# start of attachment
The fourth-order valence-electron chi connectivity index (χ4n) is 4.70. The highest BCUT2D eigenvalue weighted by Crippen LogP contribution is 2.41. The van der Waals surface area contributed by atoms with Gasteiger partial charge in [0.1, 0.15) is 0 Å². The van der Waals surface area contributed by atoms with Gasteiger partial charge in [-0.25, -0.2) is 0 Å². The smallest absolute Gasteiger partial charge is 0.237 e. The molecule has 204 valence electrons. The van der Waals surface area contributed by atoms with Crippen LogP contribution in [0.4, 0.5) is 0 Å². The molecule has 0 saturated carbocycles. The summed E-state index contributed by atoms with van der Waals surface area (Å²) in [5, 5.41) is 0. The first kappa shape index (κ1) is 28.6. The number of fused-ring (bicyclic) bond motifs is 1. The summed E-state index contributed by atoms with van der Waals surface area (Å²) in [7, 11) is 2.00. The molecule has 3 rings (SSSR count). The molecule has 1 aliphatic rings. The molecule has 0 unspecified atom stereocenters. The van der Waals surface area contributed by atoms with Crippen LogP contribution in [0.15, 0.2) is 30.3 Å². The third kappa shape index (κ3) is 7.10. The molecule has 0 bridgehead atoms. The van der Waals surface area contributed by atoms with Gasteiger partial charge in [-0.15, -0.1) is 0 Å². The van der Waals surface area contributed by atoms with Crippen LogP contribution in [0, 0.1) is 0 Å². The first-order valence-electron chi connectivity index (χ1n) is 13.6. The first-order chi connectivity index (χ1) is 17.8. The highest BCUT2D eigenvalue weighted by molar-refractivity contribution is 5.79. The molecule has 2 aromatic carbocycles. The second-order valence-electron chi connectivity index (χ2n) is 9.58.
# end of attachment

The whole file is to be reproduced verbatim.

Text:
The fourth-order valence-electron chi connectivity index (χ4n) is 4.70. The highest BCUT2D eigenvalue weighted by Crippen LogP contribution is 2.41. The van der Waals surface area contributed by atoms with Gasteiger partial charge in [0.1, 0.15) is 0 Å². The van der Waals surface area contributed by atoms with Gasteiger partial charge in [-0.25, -0.2) is 0 Å². The smallest absolute Gasteiger partial charge is 0.237 e. The molecule has 204 valence electrons. The van der Waals surface area contributed by atoms with Crippen LogP contribution in [0.4, 0.5) is 0 Å². The molecule has 0 saturated carbocycles. The summed E-state index contributed by atoms with van der Waals surface area (Å²) in [5, 5.41) is 0. The first kappa shape index (κ1) is 28.6. The number of fused-ring (bicyclic) bond motifs is 1. The summed E-state index contributed by atoms with van der Waals surface area (Å²) in [7, 11) is 2.00. The molecule has 3 rings (SSSR count). The molecule has 1 aliphatic rings. The molecule has 0 unspecified atom stereocenters. The van der Waals surface area contributed by atoms with Crippen LogP contribution in [0.15, 0.2) is 30.3 Å². The third kappa shape index (κ3) is 7.10. The molecule has 0 bridgehead atoms. The van der Waals surface area contributed by atoms with Gasteiger partial charge in [-0.15, -0.1) is 0 Å². The van der Waals surface area contributed by atoms with Crippen LogP contribution in [0, 0.1) is 0 Å². The first-order valence-electron chi connectivity index (χ1n) is 13.6. The first-order chi connectivity index (χ1) is 17.8. The highest BCUT2D eigenvalue weighted by molar-refractivity contribution is 5.79. The molecule has 2 aromatic carbocycles. The second-order valence-electron chi connectivity index (χ2n) is 9.58.